Casino bribery scandal in Japan has led to government opposition lawmakers tabling a bill to abolish IR activity in the country
Japan.- Parliament will discuss a bill aimed at abolishing the Integrated Resorts Promotion Acts, which would make IR activities in the country illegal. The casino bribery scandal has hit key government officials, including lawmaker Tsukasa Akimoto, over claims of casino lobbying by Chinese online gaming firm 500.com Ltd.
As a result, opposition parties have agreed to submit the bill on January 20 when the ordinary session of the country’s parliament is scheduled to start, according to local media.
Japan’s governing coalition controls a majority in both houses of Japan’s parliament. The opposition move has little chance of success, according to industry analysts.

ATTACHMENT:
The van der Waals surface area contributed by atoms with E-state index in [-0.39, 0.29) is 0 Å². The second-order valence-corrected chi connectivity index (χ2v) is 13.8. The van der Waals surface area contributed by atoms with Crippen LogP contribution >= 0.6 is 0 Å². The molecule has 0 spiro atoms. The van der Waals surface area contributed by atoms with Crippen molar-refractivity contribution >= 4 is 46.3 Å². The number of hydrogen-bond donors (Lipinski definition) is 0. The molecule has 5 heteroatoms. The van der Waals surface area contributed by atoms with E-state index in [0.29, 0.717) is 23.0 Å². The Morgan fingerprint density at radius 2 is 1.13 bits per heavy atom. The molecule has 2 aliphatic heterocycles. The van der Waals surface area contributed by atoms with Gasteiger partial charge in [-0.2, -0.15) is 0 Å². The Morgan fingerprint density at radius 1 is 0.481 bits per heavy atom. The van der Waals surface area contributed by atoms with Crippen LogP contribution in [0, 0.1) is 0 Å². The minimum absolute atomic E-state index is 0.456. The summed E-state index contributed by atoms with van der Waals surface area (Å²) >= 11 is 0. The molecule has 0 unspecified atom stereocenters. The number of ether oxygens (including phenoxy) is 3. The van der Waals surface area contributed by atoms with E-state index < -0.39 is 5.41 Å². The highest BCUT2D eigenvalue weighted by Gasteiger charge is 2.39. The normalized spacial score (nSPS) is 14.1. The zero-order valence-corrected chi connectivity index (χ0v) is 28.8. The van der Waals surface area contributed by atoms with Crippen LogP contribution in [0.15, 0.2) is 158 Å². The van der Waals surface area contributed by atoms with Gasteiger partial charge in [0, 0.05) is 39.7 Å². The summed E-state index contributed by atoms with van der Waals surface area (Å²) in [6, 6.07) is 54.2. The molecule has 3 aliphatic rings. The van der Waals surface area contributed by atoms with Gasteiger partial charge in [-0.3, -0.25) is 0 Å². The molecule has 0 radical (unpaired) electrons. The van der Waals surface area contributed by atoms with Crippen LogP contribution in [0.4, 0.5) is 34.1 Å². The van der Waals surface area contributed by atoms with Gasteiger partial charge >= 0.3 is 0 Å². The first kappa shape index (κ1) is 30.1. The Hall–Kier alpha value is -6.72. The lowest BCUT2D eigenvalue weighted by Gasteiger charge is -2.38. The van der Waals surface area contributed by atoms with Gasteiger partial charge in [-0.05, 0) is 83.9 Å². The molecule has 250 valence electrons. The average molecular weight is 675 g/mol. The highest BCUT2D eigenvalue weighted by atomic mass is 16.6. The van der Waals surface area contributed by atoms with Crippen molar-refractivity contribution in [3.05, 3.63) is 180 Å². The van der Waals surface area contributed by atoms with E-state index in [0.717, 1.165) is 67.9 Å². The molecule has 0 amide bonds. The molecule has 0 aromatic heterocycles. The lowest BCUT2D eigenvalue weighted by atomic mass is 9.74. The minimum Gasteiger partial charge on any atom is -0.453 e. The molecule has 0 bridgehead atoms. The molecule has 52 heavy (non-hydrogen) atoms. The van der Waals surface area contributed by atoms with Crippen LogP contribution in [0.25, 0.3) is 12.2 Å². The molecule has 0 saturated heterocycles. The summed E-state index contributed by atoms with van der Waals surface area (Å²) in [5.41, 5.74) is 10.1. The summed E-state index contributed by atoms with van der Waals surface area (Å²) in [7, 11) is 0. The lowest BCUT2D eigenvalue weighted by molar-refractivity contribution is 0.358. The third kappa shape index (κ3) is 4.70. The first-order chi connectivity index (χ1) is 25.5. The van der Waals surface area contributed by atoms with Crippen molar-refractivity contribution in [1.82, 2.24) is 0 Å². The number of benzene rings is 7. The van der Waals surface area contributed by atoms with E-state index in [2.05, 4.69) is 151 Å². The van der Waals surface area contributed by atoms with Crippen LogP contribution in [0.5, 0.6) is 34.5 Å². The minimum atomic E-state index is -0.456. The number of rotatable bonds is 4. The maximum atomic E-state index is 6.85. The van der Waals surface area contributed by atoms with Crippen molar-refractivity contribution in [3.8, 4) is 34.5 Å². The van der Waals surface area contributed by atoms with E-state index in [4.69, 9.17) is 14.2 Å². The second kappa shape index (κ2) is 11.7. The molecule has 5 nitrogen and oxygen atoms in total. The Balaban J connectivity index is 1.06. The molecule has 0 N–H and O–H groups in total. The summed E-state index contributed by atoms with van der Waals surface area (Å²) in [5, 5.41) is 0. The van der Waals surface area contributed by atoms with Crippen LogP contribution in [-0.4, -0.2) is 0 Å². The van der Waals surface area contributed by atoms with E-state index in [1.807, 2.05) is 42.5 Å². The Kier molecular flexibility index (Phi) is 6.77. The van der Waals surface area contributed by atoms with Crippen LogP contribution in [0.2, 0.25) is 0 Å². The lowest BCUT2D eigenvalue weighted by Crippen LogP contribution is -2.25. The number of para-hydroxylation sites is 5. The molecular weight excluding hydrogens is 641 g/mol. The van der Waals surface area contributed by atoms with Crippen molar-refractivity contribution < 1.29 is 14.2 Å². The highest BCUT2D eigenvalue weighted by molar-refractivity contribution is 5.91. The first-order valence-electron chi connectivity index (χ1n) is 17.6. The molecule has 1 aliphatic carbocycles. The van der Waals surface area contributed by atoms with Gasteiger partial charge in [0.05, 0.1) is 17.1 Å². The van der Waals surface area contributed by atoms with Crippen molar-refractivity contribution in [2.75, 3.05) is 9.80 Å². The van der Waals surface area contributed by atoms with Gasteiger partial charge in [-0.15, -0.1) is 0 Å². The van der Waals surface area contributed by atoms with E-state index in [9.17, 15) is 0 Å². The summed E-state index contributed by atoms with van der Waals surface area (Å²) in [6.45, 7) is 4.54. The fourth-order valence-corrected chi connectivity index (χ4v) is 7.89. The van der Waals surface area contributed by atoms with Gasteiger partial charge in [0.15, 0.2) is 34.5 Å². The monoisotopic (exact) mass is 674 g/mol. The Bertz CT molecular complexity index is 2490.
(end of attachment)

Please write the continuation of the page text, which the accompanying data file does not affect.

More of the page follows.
Aside from Mr Akimoto, five other House of Representatives members have been questioned by Japanese authorities – on a voluntary basis – for their alleged receipt of cash. One of the lawmakers, Mikio Shimoji, admitted on Monday that his office had accepted and not declared to authorities JPY1 million (US$9,227) from an advisor linked to the Chinese firm.
Despite the scandal, Japan’s national government has vowed to press ahead with the integrated resort-related activities as scheduled, as confirmed on Monday by Yoshihide Suga, Japan’s Chief Cabinet Secretary, in a televised brief.